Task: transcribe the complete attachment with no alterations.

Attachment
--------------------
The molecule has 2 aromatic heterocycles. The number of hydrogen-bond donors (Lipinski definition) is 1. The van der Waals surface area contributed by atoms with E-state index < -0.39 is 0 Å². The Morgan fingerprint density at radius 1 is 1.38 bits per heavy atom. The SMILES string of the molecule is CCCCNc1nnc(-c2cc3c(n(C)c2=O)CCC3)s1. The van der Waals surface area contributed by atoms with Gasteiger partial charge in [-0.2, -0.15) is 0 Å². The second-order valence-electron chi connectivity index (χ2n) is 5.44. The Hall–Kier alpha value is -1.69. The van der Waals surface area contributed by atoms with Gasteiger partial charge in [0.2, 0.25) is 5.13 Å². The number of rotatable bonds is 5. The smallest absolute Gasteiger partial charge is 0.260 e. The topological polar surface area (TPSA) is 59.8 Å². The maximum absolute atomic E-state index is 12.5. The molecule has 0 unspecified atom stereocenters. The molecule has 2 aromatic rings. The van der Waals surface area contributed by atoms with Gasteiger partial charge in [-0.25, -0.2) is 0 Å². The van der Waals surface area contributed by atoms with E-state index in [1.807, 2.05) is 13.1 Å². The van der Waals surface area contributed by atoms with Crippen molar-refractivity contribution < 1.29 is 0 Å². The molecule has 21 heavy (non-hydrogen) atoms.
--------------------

The molecule has 2 aromatic heterocycles. The number of hydrogen-bond donors (Lipinski definition) is 1. The van der Waals surface area contributed by atoms with E-state index < -0.39 is 0 Å². The Morgan fingerprint density at radius 1 is 1.38 bits per heavy atom. The SMILES string of the molecule is CCCCNc1nnc(-c2cc3c(n(C)c2=O)CCC3)s1. The van der Waals surface area contributed by atoms with Gasteiger partial charge in [-0.2, -0.15) is 0 Å². The second-order valence-electron chi connectivity index (χ2n) is 5.44. The Hall–Kier alpha value is -1.69. The van der Waals surface area contributed by atoms with Gasteiger partial charge in [0.2, 0.25) is 5.13 Å². The number of rotatable bonds is 5. The smallest absolute Gasteiger partial charge is 0.260 e. The topological polar surface area (TPSA) is 59.8 Å². The maximum absolute atomic E-state index is 12.5. The molecule has 0 unspecified atom stereocenters. The molecule has 2 aromatic rings. The van der Waals surface area contributed by atoms with Gasteiger partial charge in [-0.25, -0.2) is 0 Å². The van der Waals surface area contributed by atoms with E-state index in [1.807, 2.05) is 13.1 Å². The van der Waals surface area contributed by atoms with Crippen molar-refractivity contribution < 1.29 is 0 Å². The molecule has 21 heavy (non-hydrogen) atoms.